Role of an Intelligent Customer• Translation of the requirements from customers/users and the technical outputs of the modellers• Provides institutional memory to policy makers and provides technical understanding to commission and/or interpret the outputs; ensures modelling outputs are not ignored as a result of a lack of time and capacity to make use of them.• Improves the quality of future modelling work• Working with policy colleagues commissioning work to prevent unnecessary modelling work (e.g. spot opportunities to make use of previous modelling work/ existing models).
Constant Dialogue Policy / ICF Modeller Clear Specification This is the problem This is why it‟s important Defined approach This is how we will model it Review of approach These are our assumptions Here are some better assumptions Emerging findings Have you included this effect? The model says this Review of emerging findings We need more data on that Why does the model do that? Does this look sensible? Can you look at this? More findings The model now says this Review of final findings This is what we can infer Can you explain this better? Does this explanation make Can you expand that ? sense?
Broad Engagement Help to identify Keep you honest. parameter ranges Build wider credibility and review model behaviours Experts Peer ReviewStakeholders Help to ensure buy- Other Modellers in, and to force Modeller explanations to be Allow alternative clear and simple approaches to be compared
Good commissioning and delivery• Policy: • Set a good exam question • Try not to change your mind half way through • Explain who the outputs will be seen by• Modellers: • Answer the exam question • Be clear and honest about what you don‟t know • Focus the outputs for the audience(s)
Communication of outputs to policy makers• How much detail do policy makers need to know?• Do „fancy‟ outputs/graphs/charts confuse or mislead policy makers?• How is uncertainty represented?• Managing expectations as to what the model can do
Average annual cost of FMD outbreaksExpert opinions 2009 Median 95%CIAverage interval between outbreaks 25 years 10-59 yearsProbability outbreak is major 5% 2.3%-7.9%Minor outbreak cost £50m £18m-£125mMajor outbreak cost £400m £90m-£3,200mAverage outbreak cost (calculated) £68m £30m-£227mAverage annual cost (calculated) £3m £0.9m-£12m
What we might actually see (based onmedian value)
Economic analysis• Economic modelling provides CBA to inform decision, e.g. impacts of disease in terms of costs generated and benefits for action realised.• Need numbers from modelling outputs but danger that uncertainty can be lost• Currently we use outputs of disease modelling which then has economic analysis bolted on• Multidisciplinary working is key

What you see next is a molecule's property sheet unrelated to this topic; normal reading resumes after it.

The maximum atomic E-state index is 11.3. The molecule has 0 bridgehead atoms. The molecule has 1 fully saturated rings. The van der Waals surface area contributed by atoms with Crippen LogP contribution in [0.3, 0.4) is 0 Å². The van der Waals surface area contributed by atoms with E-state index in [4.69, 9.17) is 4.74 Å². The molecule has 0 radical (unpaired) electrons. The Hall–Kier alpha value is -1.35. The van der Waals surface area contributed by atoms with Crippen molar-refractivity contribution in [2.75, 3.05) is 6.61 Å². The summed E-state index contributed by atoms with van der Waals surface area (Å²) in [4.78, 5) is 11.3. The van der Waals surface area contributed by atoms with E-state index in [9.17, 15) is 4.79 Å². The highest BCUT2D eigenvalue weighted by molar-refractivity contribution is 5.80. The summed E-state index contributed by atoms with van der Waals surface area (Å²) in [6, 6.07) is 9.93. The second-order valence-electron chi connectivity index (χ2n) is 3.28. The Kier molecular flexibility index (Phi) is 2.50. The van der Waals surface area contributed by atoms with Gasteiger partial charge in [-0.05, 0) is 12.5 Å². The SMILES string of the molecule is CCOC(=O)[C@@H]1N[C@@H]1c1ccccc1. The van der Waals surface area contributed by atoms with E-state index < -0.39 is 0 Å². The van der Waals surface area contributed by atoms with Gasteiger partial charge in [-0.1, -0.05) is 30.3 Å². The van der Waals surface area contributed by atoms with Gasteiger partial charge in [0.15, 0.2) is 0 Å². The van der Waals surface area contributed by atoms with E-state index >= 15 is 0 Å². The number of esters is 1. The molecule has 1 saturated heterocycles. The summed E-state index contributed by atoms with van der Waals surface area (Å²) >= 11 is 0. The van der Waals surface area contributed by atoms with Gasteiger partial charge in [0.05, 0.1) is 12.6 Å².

Eradicating Koi Herpes Virus is notworthwhile• Conflicting stakeholder interests• Disease modelling showed eradication difficult and could cost £220 million over 20 years, but would bring benefits of less than £50 million
Exercise Silver Birch – large outbreak scenario - FMD vaccination decision• Use results of epidemiological model to: • Project the total cost of the outbreak • Compare cost with different control strategies • Trade-off cost against number of animals culled• Assess scale of costs to: • See different impact on different groups • Identify lessons
Use of Models• Epidemiology models (essential) – Planning – how big an outbreak to plan for? – Exercises – realistic scenarios – Outbreaks – geographic spread, size, should we vaccinate?, forward planning etc.• Resource models (nice to have) - Advice to policy on delivery constraints - Informing decisions on ramping up (and down) - Monitoring of actual vs predicted resources• Integrated epidemiology & resource (ideal) – Resource constraints (and time taken) informs the epi modelling – otherwise can be unrealistic• Integrated epidemiology & economic (ideal)
Lessons/What Next ?• Modelling has an important role to play in policy development.• Flexibility and willingness to engage in understanding the wider policy issues by “modellers” really helpful.• Policy customer should be clear at the outset what they want and what they want it for.• Can we put a value on modelling? • In an outbreak how much does modelling save? • what are the benefits of modelling?
Acknowledgments• Francesca Gauntlett – epidemiologist and Defra‟s Intelligent Customer for disease modelling• Simon Scanlon – Defra‟s lead animal health economist